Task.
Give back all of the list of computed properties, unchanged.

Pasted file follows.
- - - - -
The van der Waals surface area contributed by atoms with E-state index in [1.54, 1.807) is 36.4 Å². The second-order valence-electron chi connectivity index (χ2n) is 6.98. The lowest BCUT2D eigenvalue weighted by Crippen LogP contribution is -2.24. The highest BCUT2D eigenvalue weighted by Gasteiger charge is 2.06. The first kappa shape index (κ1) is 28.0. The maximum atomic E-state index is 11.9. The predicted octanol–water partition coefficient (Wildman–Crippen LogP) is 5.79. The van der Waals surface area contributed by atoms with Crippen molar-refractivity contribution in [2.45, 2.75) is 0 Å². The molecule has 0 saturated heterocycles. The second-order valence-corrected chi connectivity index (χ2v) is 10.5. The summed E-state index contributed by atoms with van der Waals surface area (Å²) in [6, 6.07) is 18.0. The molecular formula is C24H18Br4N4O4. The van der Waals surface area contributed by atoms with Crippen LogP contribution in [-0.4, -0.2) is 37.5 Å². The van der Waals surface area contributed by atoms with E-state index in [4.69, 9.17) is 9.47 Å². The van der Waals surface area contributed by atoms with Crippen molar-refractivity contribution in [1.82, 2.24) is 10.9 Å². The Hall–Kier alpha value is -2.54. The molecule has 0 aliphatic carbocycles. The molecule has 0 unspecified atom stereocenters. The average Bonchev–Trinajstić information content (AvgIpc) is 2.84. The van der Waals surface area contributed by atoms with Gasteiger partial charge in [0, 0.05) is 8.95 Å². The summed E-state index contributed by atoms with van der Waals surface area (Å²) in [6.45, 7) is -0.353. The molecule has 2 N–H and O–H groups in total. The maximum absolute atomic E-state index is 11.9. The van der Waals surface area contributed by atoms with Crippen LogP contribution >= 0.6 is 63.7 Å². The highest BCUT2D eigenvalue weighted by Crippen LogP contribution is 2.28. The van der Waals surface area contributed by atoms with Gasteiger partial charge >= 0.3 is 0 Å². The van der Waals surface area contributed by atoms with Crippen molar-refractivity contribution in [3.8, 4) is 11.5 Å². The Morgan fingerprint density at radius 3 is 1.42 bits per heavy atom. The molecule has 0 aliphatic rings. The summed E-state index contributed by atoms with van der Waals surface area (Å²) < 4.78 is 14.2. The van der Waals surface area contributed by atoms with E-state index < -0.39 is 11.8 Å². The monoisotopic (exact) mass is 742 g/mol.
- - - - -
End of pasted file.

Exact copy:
The van der Waals surface area contributed by atoms with E-state index in [1.54, 1.807) is 36.4 Å². The second-order valence-electron chi connectivity index (χ2n) is 6.98. The lowest BCUT2D eigenvalue weighted by Crippen LogP contribution is -2.24. The highest BCUT2D eigenvalue weighted by Gasteiger charge is 2.06. The first kappa shape index (κ1) is 28.0. The maximum atomic E-state index is 11.9. The predicted octanol–water partition coefficient (Wildman–Crippen LogP) is 5.79. The van der Waals surface area contributed by atoms with Crippen molar-refractivity contribution in [2.45, 2.75) is 0 Å². The molecule has 0 saturated heterocycles. The second-order valence-corrected chi connectivity index (χ2v) is 10.5. The summed E-state index contributed by atoms with van der Waals surface area (Å²) in [6, 6.07) is 18.0. The molecular formula is C24H18Br4N4O4. The van der Waals surface area contributed by atoms with Crippen LogP contribution in [-0.4, -0.2) is 37.5 Å². The van der Waals surface area contributed by atoms with E-state index in [4.69, 9.17) is 9.47 Å². The van der Waals surface area contributed by atoms with Crippen molar-refractivity contribution in [1.82, 2.24) is 10.9 Å². The Hall–Kier alpha value is -2.54. The molecule has 0 aliphatic carbocycles. The molecule has 0 unspecified atom stereocenters. The average Bonchev–Trinajstić information content (AvgIpc) is 2.84. The van der Waals surface area contributed by atoms with Gasteiger partial charge in [0, 0.05) is 8.95 Å². The summed E-state index contributed by atoms with van der Waals surface area (Å²) in [6.45, 7) is -0.353. The molecule has 2 N–H and O–H groups in total. The maximum absolute atomic E-state index is 11.9. The van der Waals surface area contributed by atoms with Crippen LogP contribution >= 0.6 is 63.7 Å². The highest BCUT2D eigenvalue weighted by Crippen LogP contribution is 2.28. The van der Waals surface area contributed by atoms with Gasteiger partial charge >= 0.3 is 0 Å². The van der Waals surface area contributed by atoms with Crippen molar-refractivity contribution in [3.8, 4) is 11.5 Å². The Morgan fingerprint density at radius 3 is 1.42 bits per heavy atom. The molecule has 0 aliphatic rings. The summed E-state index contributed by atoms with van der Waals surface area (Å²) < 4.78 is 14.2. The van der Waals surface area contributed by atoms with E-state index < -0.39 is 11.8 Å². The monoisotopic (exact) mass is 742 g/mol.